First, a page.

Graphically, Ring of Fates is superb. It’s one of the most impressive 3-D games on the system and features some fantastic looking CGI cutscenes to go along with it. The CGI cutscenes aren’t used that much, just a few times actually, but the game looks so well done in-game that it doesn’t really matter. Ring of Fates is a bright and colorful game that is definitely pushing the technical limits of the hardware, hence why the framerate chugs. Had their not been framerate issues, the graphics score would have been higher, but even as it is Ring of Fates still manages a high score in this category.
The sound department fairs nicely, but isn’t quite as remarkable as the graphics. The soundtrack fits the bill nicely, but to me it was a step down from the first Crystal Chronicles, which had a great soundtrack. Ring of Fates actually has a fair amount of voice acting as well to go with a lot of the major plot points and is done quite well. Since the main characters are kids, the voices for them are childish and might get on the nerves of older players, but they fit the character nicely. The sound effects sound mostly the same as the first game, which is fine.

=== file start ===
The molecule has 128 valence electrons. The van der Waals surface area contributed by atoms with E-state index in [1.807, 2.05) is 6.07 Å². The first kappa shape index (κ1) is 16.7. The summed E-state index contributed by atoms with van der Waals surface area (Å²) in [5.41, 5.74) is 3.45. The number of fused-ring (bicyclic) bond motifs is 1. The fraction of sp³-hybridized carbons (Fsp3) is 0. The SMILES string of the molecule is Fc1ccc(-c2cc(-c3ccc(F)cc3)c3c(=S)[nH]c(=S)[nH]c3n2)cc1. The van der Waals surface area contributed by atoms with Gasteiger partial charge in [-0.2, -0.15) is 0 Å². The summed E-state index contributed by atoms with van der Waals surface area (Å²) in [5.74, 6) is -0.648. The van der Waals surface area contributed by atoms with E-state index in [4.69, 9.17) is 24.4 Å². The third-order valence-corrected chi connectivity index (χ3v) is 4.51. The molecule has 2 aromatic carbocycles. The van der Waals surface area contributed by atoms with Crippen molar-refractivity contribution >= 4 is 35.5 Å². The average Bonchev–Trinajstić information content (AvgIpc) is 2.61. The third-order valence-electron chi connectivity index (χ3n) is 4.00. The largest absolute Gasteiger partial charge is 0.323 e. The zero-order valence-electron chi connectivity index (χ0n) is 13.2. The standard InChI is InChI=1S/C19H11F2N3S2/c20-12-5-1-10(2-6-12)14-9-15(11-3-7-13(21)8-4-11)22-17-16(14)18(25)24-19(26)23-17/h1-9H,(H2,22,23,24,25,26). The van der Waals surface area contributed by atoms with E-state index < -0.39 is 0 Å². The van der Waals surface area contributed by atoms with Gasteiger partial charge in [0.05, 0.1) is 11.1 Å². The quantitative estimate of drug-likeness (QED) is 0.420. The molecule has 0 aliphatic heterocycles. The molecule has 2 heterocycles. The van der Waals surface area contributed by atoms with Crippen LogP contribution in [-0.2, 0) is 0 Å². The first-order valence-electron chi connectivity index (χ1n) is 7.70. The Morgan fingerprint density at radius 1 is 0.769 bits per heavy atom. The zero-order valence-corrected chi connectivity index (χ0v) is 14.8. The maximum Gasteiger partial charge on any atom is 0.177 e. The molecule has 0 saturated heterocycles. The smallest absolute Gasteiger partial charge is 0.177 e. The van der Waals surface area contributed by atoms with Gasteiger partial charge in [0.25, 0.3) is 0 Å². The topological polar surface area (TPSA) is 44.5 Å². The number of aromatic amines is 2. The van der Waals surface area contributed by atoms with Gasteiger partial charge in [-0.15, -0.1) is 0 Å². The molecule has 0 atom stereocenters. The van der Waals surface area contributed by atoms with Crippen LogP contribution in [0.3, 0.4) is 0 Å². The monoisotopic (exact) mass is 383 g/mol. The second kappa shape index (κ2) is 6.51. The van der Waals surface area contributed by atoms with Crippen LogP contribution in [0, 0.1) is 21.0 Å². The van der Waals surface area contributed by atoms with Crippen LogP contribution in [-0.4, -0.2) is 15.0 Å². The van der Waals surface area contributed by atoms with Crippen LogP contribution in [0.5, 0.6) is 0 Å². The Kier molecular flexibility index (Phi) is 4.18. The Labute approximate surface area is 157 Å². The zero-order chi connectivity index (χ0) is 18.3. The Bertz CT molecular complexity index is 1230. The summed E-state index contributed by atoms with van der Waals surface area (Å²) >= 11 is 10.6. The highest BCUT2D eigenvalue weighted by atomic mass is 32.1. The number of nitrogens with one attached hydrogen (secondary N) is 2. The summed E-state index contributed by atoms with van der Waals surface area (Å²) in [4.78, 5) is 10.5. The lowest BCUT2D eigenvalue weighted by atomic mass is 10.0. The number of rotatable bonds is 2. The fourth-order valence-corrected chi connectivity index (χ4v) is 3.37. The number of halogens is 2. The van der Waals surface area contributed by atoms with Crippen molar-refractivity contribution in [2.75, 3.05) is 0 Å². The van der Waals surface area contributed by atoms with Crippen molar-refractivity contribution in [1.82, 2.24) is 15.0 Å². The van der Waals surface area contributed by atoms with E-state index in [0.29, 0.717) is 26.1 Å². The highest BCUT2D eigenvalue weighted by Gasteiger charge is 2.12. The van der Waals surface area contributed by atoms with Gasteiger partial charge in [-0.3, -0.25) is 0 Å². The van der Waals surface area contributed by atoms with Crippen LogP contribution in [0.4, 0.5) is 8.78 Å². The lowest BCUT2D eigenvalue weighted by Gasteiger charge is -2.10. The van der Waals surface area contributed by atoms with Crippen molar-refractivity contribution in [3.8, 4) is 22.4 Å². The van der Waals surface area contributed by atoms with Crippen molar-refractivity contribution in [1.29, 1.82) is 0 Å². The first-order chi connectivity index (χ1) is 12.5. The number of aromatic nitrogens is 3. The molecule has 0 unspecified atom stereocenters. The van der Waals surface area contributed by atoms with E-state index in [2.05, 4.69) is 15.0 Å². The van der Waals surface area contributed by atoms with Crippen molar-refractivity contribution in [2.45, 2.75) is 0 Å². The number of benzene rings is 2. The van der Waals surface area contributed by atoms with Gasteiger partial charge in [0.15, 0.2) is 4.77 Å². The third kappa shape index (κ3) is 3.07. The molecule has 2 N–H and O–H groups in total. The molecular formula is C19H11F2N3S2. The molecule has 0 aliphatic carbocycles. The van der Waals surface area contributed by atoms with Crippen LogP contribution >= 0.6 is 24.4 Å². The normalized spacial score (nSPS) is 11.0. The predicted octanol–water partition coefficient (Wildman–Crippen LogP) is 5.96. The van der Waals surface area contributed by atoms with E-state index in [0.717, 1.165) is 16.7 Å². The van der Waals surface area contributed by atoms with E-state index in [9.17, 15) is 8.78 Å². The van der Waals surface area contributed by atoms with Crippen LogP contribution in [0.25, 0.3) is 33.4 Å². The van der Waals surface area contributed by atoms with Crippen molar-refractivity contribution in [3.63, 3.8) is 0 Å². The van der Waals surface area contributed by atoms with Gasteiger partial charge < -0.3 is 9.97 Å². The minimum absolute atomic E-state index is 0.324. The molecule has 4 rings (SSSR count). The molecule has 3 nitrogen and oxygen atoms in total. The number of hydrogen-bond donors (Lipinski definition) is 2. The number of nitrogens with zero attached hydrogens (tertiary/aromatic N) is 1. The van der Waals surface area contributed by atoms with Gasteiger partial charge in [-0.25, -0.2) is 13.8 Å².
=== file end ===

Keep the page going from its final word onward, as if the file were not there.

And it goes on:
Ring of Fates gets rid of some of the biggest problems with the original game, but also manages to make more in the process. The controls are awkward and the framerate isn’t as good as it needs to be, but you don’t have to carry around that stupid chalice and spend lots of money to play the multi-player. It isn’t remarkably better than the first game, but it is a slight improvement. What it all boils down to is whether or not you want a single or multi-player experience. If you want a single-player experience, Ring of Fates is too short and generic to recommend at its price tag, but if you want some fun dungeon crawling that you can do with a friend than Ring of Fates is worth a purchase. Let’s all hope that Square Enix learned from their mistakes on the first two games and can make the definitive Crystal Chronicles experience with their upcoming Wii game.